Posted July. 25, 2009 08:05,
The Presidential Education Advisory Commission yesterday announced a plan for future education on cutting the number of mandatory subjects and giving schools more autonomy to provide customized curricula.
Middle and high school students take around 13 courses per semester, more than the eight taken by students in the U.S. and England. Though Korean students face a bigger burden, they have shown weaker performance than their counterparts in advanced economies. The domestic curriculum offers too many electives. For example, Korean is divided into six courses: speech, reading, grammar, literature, writing and media language. Since students must take around three courses among the six, they apply for relatively easy courses. As students avoid tough courses and struggle to get high scores, their academic ability has gotten weaker.
The new educational policy suggests that the number of obligatory school years be reduced to nine from 10. By doing so, the panel said high school principals can offer differentiated educational programs. If students are allowed to choose which high schools they attend from next year in Seoul, high schools will struggle to provide differentiated curricula to draw students.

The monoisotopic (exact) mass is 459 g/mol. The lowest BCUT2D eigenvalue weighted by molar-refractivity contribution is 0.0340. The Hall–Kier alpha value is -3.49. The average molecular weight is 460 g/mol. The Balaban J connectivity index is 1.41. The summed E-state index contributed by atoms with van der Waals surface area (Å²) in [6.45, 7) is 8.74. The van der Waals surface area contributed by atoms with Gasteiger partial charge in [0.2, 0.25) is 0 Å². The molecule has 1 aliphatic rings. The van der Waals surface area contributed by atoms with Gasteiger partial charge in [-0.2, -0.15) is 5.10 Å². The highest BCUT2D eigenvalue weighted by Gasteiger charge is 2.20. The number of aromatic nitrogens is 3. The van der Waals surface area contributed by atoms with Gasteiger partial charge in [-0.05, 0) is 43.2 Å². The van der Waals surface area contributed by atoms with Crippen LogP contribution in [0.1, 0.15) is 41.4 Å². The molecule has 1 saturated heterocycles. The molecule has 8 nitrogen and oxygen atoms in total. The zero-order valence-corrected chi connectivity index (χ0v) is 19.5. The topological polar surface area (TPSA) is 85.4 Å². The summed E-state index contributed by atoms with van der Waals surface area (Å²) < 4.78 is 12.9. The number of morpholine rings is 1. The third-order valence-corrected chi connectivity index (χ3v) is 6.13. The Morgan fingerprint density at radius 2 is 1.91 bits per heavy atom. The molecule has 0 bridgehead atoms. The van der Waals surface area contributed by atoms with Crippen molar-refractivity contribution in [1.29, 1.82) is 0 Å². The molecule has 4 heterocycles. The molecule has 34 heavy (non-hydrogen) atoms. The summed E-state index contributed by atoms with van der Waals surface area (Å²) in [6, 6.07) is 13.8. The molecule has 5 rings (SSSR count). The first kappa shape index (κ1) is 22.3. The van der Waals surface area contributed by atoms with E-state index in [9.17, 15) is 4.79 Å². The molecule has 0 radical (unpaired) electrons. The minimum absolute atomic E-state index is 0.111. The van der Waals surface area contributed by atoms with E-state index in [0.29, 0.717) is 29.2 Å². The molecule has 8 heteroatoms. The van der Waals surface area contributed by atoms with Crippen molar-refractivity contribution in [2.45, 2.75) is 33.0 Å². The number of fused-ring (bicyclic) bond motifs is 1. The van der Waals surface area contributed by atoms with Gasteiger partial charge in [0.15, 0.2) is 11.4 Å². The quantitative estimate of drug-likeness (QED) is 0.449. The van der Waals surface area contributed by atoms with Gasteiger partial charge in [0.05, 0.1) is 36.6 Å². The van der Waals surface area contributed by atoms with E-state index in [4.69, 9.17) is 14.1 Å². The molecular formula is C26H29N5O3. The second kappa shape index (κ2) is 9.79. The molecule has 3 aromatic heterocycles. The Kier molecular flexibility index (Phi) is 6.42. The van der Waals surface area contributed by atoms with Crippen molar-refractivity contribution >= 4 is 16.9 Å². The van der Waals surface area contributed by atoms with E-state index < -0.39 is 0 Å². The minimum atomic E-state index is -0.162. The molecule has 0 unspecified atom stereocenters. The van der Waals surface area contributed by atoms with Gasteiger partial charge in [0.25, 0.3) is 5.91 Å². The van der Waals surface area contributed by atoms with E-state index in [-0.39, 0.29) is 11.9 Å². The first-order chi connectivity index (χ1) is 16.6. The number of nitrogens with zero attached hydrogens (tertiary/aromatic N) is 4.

Teachers who teach classes scheduled for downsizing are understandably opposed to the idea. Some even argue that the new plan will put a heavier burden on students as Korean, English and math will account for a larger share in the curriculum. In reality, however, the subject of geography is divided into three courses: local, global and economic. Students must choose elective courses depending on what their teachers majored in at university. Teacher resistance results from their selfishness, not from sincere consideration of students.
If teachers opinions are fully reflected, the governments educational reform will ultimately fail. The new curriculum should be simplified to foster future-oriented and talented students. Under the plan, principals will play a critical role in developing curricula. They should be allowed to yield full authority to follow their own educational philosophy, establish curricula, and assign subjects to teachers. For their part, principals should do their best to improve the educational system instead of currying favor with the Korean Teachers and Educational Workers Union and finishing their terms avoiding difficulty.